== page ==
“Links between parents and school were strengthened through parental organizations which by law had to be established in every school, along with school councils with parent representatives. Parents were encouraged to attend talks on the importance of spending a quantity of time with their children rather than occasional “quality time”, on talking to their kids about their lives, on knowing who their kids were friends with, and on keeping their children home in the evenings.”

Again, this won’t work in areas where parents are setting an example of using drugs or alcohol.  Parents also have to be willing and able to spend time with their children.  The sit down family dinner is one of the most important activities for creating a strong growing family.

An acquaintance of mine, a man I’ve known for a few years knows that I work in drug education and fairly recently had some problems with his son.  This fellow has been smoking pot since he was 12.  He is now around 40 and starting to have some physical issues.  He came to me upset as his son was sent home from school earlier that day on some drug (marijuana) related problems.  He was asking for help for his son.  My heart went out to him, no one wishes this kind of thing for their kids.  I didn’t think it was an appropriate moment to suggest that he start setting a different sort of example.  When drugs become the ‘go to’ solution for every problem physical or emotional, for you, then your children observing this reaction to the issues of life, and with the fact that they generally will learn by mimicry,… well, not much you can do. The 'do as I say not as I do' sort of thing, just doesn't work.  

One parent active in the Iceland movement, said that he had a house full of instruments that he was trying to get his kids involved with and they ended up,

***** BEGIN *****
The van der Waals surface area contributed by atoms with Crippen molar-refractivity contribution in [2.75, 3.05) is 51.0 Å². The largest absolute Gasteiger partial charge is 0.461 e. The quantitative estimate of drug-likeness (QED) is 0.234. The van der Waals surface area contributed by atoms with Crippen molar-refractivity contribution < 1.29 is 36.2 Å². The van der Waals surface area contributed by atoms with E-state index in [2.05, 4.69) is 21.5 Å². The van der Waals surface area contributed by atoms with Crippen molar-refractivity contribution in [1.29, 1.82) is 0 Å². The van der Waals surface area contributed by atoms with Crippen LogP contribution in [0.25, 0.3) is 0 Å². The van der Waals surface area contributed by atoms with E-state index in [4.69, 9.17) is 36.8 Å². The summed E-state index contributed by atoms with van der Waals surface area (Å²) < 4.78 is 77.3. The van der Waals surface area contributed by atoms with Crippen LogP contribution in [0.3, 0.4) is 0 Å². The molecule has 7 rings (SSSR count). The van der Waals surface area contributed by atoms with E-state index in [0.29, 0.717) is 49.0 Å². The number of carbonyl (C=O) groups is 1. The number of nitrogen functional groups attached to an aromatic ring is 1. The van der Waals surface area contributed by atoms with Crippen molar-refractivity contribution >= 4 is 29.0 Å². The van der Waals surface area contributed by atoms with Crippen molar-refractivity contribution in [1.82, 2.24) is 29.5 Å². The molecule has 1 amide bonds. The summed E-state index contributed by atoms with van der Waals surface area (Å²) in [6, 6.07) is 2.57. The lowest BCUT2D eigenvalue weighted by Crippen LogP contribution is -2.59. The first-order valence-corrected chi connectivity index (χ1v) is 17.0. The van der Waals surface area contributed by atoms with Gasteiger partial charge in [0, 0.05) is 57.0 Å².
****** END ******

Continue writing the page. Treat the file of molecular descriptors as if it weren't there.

both sons, in soccer.  Both received scholarships in the USA to play at Universities.

There is always a solution for any problem.  

We have great success doing the drug education lectures with the younger kids that have not started doing drugs yet.  Most of them get it.  But if you want to keep your children from doing drugs or alcohol, then you may need to run a little interference at home.  

  1. Spend more time with them. 
  2. Do things with them. 
  3. Do things as a family.
  4. Find families to do things with that have similar goals.  Do things with these families.
  5. Try different activities for your kids to get involved in. Could be sports, could be music, theatre, making movies, photography… some children will get fascinated with things mechanical.  Make sure they give anything they try a chance though.  
  6. Keep them busy in the evenings.
  7. Be involved in how they are doing with schoolwork.
  8. Make sure you know how they are getting along with other kids.
  9. Make sure that when you are trying to ‘fix’ a problem they might be having, work on the positive aspect.  You will get what you put your attention on.  

I think that last point is the key.  Put your attention on the positive.  It would be great if we could take half the police force and get them helping create activities for
kids.  I’d be willing to bet that would do more than them concentrating on criminals.

I recently read a quote by Don Winslow, the author of ‘The Force’: 

“Fifty years and a trillion dollars after we declared the war on drugs, drugs are now more prevalent, cheaper, and more potent than ever before.  If this is victory, I’d hate to see defeat.”

You get what you put your attention on.

Maybe if the concentration in the USA had been on educating kids and keeping them involved in extra- curricular activities as above, then we might not have
had these problems.  

This program worked for Iceland.  They have the statistics to prove it.  And it is working with varying degrees of success in other countries.  So, there is hope.

Posted by greymouser in Blog, 0 comments